Vincent Hallett strides out across the flat farmland between Barnham and the coast to visit William Blake’s cottage in Felpham and returns to seek out evidence of the Portsmouth and Arundel navigation.

1. The walk starts at the Murrell Arms in Yapton Road. Go under the railway bridge and find the village sign that commemorates the Royal Wedding on July 29 1981. Proceed along Church Lane for ½ a mile to its junction with Highground Lane and Hill Lane. Continue ahead along the marked cul-de-sac with the flint wall and neat espaliers of Barnham Court right, to reach the lych gate of 11th century, St Mary the Virgin, inset. It is now isolated but originally the village was clustered around the church and up to the Middle Ages a tidal creek ran to within a few yards of the building. Opposite the church enter the gated track, where a finger post indicates the start of a footpath and permissive bike ride. In 100 yards keep left where a drive forks right and continue in the same direction towards the coast at a crossing footpath indicated by a four-way finger post. This is just beyond the site of the Hollinsworth Swing Bridge marked by a Sussex Industrial Archaeology Society plaque. Head south east to where the path turns sharp right and meets Lidsey Rife. In just under ½ a mile cross the channel via a footbridge.

2. From here the route turns south with fields on the right and a ditch and high hedge on the left. Ignore a left path at a three-way finger post after 600 yards. Continue right for a further 75 yards to a partly concealed trig point right beside a three-way finger post. Ahead is a road under construction. Provision has been made for walkers to cross. On the opposite side of the new road walk ahead to meet a line of trees and bushes that conceal a stream. Go right and follow the edge of this field until two Lombardy poplar trees can be seen within the golf course. Just before these are reached a wooden footbridge affords a route into Bognor Regis Golf Club. The path cuts a diagonal line across fairways to another footbridge over Lidsey Rife. Keep on the same bank within the golf course, go left and turn left again at the next footpath sign. The path is soon a defined track between small trees. In 200 yards turn right, keep to the signed footpath and pass a greenkeepers hut on the right to reach an ornamental pond. Walk left around the pond and then diagonally across another fairway, directed by two marker posts to reach a footpath behind houses. This path continues through a gate and alongside Downview Primary School and Felpham Community College.

3. Use the pelican crossing to cross the A259, Felpham Way and keep to the tarmac footpath to enter The Parish Church of St. Mary the Virgin churchyard. Inside is the Blake window installed in 2011 to celebrate the poet’s life. Leave by the lych gate, cross the road to enter Limmer Lane and then right into Waterloo Road by the Thatched House pub. At the end of this road is The Fox Inn, mentioned in William Blake’s biography, ‘Uproar at The Fox’. Cross into Blakes Road and the second property on the left is Blake’s Cottage. Blake wrote his epic poem Milton here. Reputedly the ‘green and pleasant land’ in Jerusalem was inspired by the Felpham countryside. Bognor Regis promenade is reached at the end of the road, where the route goes left in front of Felpham Sailing Club. After ½ a mile leave the seafront at Fourth Avenue. A path access leads to Wansford Way. At the next junction with a small roundabout the footpath is indicated left along Crossbush Road and then between houses. The alleyway opens into a recreation ground and out onto Middleton Lane. Crossover and walk up Flansham Lane. Just beyond Lionel Avenue on the left, take the footpath over grass and a bridge and then behind houses. Where this ends go right at the three-way finger post and cross a new road. The path continues through a gated field to emerge into Hoe Lane. Keep right where Hoe Lane divides by a wall mounted letterbox. The footpath goes left over a stile into pasture at Lanes End Barn. Ignore the direction of the finger post here but take a diagonal line to the gate in the far boundary. Continue ahead. The path veers left through another gate and crosses the Ryebank Rife at Weststone Bridge.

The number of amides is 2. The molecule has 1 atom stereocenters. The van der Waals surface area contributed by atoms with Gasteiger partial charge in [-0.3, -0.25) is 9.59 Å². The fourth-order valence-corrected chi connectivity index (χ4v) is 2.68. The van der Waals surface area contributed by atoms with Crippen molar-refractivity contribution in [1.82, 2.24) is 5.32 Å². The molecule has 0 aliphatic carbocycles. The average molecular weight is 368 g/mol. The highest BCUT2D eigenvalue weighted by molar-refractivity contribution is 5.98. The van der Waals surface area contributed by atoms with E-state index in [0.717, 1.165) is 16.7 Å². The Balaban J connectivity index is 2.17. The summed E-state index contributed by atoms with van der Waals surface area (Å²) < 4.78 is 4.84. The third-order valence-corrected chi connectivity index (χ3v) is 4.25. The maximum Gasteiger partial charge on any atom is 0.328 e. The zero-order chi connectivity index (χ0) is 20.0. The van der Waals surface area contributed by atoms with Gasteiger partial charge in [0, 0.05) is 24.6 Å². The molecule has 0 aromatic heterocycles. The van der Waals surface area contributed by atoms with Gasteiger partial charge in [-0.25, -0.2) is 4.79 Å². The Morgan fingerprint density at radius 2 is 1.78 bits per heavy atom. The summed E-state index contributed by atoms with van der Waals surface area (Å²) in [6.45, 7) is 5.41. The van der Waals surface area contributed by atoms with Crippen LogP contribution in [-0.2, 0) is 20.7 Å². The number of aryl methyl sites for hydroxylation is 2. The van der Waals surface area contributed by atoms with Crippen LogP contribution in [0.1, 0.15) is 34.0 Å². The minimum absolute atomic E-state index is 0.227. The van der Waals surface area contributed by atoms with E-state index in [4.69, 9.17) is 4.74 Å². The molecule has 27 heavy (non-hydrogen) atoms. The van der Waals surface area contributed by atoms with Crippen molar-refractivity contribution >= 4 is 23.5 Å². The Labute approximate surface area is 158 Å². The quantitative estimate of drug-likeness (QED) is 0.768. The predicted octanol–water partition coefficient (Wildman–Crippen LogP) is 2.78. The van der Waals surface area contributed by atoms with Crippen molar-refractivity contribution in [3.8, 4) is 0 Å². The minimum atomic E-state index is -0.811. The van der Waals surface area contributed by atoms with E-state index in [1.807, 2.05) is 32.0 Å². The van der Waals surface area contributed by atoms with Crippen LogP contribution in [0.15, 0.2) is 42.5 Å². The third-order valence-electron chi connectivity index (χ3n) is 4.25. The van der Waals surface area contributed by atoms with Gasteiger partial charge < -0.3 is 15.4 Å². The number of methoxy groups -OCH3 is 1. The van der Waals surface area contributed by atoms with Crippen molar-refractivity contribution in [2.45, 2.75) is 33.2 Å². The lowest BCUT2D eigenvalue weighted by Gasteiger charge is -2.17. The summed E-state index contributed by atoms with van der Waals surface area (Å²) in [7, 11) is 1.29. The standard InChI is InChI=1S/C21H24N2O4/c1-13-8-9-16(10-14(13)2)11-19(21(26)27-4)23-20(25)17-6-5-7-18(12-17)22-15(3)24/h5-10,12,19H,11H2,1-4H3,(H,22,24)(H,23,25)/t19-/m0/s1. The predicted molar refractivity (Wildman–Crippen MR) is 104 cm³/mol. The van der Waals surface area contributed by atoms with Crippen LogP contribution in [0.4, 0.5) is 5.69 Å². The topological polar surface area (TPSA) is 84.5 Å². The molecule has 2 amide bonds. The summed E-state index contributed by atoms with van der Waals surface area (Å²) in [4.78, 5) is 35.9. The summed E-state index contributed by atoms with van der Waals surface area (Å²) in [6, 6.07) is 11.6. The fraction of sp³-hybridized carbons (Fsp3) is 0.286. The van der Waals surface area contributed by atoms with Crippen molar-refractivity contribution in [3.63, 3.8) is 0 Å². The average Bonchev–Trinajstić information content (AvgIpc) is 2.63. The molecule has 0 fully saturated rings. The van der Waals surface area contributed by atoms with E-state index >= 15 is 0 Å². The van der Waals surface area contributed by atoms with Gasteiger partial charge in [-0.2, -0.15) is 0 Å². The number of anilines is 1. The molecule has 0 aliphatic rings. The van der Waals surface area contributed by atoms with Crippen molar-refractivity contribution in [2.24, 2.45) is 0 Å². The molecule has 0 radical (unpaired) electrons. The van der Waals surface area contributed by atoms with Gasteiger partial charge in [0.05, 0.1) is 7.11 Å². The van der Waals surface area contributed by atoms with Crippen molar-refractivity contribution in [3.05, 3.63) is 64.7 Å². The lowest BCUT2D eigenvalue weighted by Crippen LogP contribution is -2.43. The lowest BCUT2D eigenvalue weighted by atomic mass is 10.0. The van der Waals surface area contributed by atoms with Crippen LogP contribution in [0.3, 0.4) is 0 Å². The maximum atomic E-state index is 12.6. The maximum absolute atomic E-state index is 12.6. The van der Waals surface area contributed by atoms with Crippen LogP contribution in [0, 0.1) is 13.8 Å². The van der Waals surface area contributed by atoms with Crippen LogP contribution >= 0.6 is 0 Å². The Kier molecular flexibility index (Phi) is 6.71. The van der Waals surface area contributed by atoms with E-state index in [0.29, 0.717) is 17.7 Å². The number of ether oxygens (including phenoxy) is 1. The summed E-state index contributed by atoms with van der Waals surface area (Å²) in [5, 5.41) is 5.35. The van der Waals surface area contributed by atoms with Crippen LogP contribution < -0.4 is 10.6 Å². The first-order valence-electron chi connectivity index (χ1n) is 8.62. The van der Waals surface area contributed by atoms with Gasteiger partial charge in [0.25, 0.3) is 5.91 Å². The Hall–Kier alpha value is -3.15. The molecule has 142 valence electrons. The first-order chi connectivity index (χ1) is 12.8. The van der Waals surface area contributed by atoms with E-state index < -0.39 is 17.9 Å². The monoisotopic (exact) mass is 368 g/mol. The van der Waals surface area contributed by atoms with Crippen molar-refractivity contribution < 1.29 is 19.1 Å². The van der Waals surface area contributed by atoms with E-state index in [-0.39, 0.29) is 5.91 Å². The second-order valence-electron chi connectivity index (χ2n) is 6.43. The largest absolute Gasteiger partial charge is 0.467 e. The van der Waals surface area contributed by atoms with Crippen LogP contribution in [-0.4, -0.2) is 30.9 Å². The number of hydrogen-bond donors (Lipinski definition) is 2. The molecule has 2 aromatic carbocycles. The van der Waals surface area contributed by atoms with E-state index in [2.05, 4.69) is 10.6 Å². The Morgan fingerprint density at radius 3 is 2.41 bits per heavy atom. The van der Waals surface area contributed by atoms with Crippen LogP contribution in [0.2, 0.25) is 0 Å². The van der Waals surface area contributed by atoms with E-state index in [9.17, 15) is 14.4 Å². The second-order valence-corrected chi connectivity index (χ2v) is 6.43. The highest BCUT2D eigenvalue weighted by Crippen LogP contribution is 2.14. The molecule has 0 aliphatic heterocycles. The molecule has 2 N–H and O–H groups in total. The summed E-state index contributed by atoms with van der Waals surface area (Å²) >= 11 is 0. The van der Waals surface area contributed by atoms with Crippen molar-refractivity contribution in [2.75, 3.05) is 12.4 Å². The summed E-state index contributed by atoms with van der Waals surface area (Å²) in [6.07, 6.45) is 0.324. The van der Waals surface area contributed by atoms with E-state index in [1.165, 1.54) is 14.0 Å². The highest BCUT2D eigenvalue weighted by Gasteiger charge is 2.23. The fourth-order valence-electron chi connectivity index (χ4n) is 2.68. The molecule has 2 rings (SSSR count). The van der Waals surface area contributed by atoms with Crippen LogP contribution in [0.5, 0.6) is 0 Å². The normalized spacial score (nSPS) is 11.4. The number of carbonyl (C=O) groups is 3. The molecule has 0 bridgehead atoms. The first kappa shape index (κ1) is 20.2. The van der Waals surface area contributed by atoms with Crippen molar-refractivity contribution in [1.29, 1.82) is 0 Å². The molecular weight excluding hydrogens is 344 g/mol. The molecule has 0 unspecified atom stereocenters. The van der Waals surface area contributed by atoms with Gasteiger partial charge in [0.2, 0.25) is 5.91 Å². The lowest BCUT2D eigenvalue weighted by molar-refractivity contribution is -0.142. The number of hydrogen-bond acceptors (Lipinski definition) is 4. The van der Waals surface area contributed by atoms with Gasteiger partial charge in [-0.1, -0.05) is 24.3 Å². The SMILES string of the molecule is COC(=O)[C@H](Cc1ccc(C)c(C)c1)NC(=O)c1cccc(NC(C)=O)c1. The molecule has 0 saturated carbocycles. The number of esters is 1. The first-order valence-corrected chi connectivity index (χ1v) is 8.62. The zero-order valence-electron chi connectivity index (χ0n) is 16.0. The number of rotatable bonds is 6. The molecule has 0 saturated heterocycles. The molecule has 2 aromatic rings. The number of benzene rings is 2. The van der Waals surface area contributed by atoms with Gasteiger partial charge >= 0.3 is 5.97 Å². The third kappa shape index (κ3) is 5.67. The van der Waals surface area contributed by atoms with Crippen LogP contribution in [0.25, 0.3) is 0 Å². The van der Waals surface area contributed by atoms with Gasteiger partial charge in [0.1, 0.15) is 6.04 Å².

4. Continue in the same direction. On the left is a solar farm that was visible earlier along the walk. A gate leads onto Drove Lane. After ½ a mile take the next footpath right after Drove Lane Farm. This goes around two sides of a large field and enters Yapton between a house left and hedgerow to the right. The path leads to an intact but disused canal bridge that now gives access to residences. Go left on the bridge and follow the footpath signs along a ¾ mile stretch of the short-lived Portsmouth and Arundel canal. Built between 1818 and 1823 it closed in 1849. At the site of the Tilebarn Farm Swing Bridge, one of seven on this section, take the path right across a field and over two stiles, along a narrow footpath to reach Yapton Road, adjacent Barnham Windmill. Detour right to view the mill more closely. Otherwise complete the walk by returning left along the pavement for 600 yards to the Murrell Arms, licenced in 1866, the pub name is unique in Great Britain.

The essentials

DISTANCE/TIME: Nine miles, taking four and a half hours.

BY CAR: Park on the road in Barnham near to the station. SU961043.

BY PUBLIC TRANSPORT: Rail; Barnham. Compass busses 66 and 85A, stop; Station.

WHAT’S UNDERFOOT: Level walking throughout on good well drained paths, pavements and sea promenade. A few gates and just three stiles. THIRSTY WORK: The Murrell Arms, Barnham. The Thatched House and The Fox Inn, Felpham.

SO YOU DON’T GET LOST: OS Landranger 197 Chichester & the South Downs. OS Explorer map 121.